“The scariest thing is having continued to believe in myself in the face of rejection. I got rejected a bunch. Less than three years ago I was trying to get into the directing lab and the scriptwriting lab at Sundance, got rejected from both, hated myself, believed that I sucked. And I made my film anyway … I’m always just trying to remind myself that the self-hating messages — like I’ll wake up in the middle of the night (not anymore but I used to) and be like, don’t do this, don’t make the film, the scene’s not ready, you’re doing the thing, you’re making a mistake — those are those little middle of the night messages that I’m now recognizing that women have a lot more than men. So when I have them, I just now assign them to what it means to grow up in a patriarchal culture, to be otherized by your culture. In the same way I try to make the world safe for trans people, I’m also trying to make the world feel like women should be at home in it.” — Elle, January 2015

Ursula Le Guin

“It took me so long to get my fiction published — years and years of submitting and rejection, submitting and rejection — that I was getting a little desperate. I was beginning to wonder, Am I just writing for my attic? And I deliberately wrote a fantasy story, a genre story, to see if I could sell it. There was some impulse like that behind “April in Paris,” which was one of the first stories I sold.” — The Paris Review

Judy Blume

“For two years I received nothing but rejections. One magazine, Highlights for Children, sent a form letter with a list of possible reasons for rejection. ‘Does not win in competition with others,’ was always checked off on mine. I still can’t look at a copy of Highlights without wincing. I would go to sleep at night feeling that I’d never be published. But I’d wake up in the morning convinced I would be. Each time I sent a story or book off to a publisher, I would sit down and begin something new. I was learning more with each effort. I was determined. Determination and hard work are as important as talent. Don’t let anyone discourage you! Yes, rejection and criticism hurt. Get used to it. Even when you’re published you’ll have to contend with less than glowing reviews. There is no writer who hasn’t suffered.” — her site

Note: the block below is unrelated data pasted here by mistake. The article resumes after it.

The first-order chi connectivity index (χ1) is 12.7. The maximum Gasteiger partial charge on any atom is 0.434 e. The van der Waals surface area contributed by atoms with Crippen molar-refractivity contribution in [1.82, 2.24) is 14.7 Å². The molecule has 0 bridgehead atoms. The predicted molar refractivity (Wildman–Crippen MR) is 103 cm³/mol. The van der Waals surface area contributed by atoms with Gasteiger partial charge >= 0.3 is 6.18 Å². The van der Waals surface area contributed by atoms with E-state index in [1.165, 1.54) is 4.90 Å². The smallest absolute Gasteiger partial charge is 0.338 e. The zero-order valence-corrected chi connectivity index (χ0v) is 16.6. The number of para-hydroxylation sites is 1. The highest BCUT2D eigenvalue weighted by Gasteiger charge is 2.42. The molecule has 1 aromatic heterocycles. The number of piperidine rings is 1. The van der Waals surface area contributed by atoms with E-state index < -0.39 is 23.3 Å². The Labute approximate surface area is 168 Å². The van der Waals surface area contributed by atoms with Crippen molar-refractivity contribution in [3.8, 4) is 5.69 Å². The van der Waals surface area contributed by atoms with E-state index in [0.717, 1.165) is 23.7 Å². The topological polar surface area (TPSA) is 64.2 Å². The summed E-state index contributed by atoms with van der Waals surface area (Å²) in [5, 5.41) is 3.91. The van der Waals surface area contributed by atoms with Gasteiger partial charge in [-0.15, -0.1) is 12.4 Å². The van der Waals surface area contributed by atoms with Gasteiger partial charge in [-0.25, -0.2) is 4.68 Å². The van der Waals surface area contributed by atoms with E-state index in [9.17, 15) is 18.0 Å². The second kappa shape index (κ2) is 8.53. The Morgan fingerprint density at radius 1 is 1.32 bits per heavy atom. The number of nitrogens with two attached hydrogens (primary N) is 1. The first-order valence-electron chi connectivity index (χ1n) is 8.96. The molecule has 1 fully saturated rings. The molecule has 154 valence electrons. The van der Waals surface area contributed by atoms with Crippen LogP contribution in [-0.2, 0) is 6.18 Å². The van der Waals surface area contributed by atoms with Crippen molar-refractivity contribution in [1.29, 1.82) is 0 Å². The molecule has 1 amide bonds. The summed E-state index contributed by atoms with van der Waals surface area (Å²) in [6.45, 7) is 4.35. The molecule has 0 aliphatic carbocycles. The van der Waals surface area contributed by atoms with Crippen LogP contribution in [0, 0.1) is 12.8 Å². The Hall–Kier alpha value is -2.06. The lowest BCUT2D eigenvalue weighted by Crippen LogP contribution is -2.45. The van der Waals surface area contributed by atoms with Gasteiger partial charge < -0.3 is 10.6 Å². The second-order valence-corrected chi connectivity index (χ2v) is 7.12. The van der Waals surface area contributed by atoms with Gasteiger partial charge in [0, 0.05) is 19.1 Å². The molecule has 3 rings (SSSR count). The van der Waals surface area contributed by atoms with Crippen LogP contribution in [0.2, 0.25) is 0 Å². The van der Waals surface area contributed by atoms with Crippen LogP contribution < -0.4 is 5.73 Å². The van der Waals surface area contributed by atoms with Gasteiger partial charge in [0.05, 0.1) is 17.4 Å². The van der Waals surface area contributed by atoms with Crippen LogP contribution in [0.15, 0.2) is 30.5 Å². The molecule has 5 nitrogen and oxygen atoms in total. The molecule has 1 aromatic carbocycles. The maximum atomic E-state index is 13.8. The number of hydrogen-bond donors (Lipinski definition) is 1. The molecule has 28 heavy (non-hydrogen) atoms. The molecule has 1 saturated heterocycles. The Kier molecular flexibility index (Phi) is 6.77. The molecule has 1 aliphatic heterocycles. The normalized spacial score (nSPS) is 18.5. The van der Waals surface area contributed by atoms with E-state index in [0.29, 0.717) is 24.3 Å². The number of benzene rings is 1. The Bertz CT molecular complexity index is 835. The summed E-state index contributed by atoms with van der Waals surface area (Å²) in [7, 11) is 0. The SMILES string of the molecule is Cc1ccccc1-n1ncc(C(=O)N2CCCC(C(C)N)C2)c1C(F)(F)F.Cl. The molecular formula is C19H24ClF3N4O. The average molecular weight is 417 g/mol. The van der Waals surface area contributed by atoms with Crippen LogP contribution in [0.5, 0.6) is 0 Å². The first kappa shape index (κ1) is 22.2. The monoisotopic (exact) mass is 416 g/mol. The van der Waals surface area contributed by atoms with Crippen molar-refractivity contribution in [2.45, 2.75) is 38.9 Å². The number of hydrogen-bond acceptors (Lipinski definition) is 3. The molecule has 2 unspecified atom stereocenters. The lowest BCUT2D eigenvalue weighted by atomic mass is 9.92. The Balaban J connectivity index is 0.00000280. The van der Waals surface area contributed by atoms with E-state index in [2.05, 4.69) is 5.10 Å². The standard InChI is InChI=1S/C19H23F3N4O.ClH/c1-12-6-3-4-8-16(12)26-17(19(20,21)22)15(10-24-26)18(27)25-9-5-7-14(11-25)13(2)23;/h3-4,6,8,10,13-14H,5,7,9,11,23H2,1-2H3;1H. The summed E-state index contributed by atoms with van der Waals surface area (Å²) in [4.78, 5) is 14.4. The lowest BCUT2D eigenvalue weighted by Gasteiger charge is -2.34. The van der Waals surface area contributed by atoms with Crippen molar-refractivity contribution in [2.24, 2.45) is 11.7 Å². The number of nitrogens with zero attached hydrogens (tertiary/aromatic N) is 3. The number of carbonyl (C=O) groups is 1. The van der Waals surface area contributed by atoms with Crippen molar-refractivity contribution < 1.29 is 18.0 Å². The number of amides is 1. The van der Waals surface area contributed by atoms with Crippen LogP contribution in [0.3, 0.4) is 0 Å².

Misty Copeland

“I hear stories from young dancers that I’ve mentored who have really head-on dealt with being told they can’t do this. That they should find another dancing path because ballet would be extremely difficult with brown skin. They are being told that to ‘protect’ them from getting to that point where they are going to be rejected. It’s difficult to experience that at such a young age. It’s difficult to look around and think, Why am I here? I’m the only one! I don’t fit in ... It’s such a traditional and historic art form that people are afraid to change it. They’re afraid for it to grow. But I think it has to if it’s going to last in the world we live in today. It’s hard to change someone’s ideas when they might not even really consciously know that they’re being racist, or have racist ideas, just because ballet has been this way for hundreds of years.” — The Cut, March 2014

Alison Bechdel

[NYT:] Do you think something is being lost now that queer culture is becoming more mainstream? Are gay people like everybody else now?
[AB:] We are. And there is a sadness in that. I wanted to think we were special, more highly evolved somehow. I really believed that in my youth. Obviously that’s ridiculous — we’re the same as everyone else, and it’s amazing that that is being acknowledged. But I feel wistful for the sense of being special. When gay people were rejected, there was this camaraderie and this sense of community that I don’t feel anymore. I miss that. But I wouldn’t want to go back politically. — The New York Times Magazine, May 2015

Janet Fitch

“When I sold my first book, a young-adult novel called Kicks, I had a party and I put my rejections on the walls of my living room. Including the hundreds of short story rejections I’d gotten over the years, and those from a book that never sold, as well as the book that did, they reached from the floorboards to up over my head on all four walls. I look at rejections as a badge of honor. Until you have your first hundred, you’re not even a real writer.” — Figment, July 2011

Sofia Coppola

“I would rather do something that some people really connect to and some people reject. I never want to make something just mediocre.” — The Telegraph, July 2013

Aparna Nancherla

“One proactive way to handle rejection is to take a cleansing breath & then write your Congressperson about it” — her Twitter, May 2015

Gillian Jacobs

“The life of an actor involves near-constant rejection peppered with the occasional ‘yes.’ I hear ‘no’ all the time, but it doesn’t devastate me because I don’t expect this profession to be easy. Believe me, I get bummed out, but I allow myself to grieve and move on. I watched other students who had an easy time at school really struggle with the business end of show business.” — Lenny Letter, January 2016

25 Famous Women on Childlessness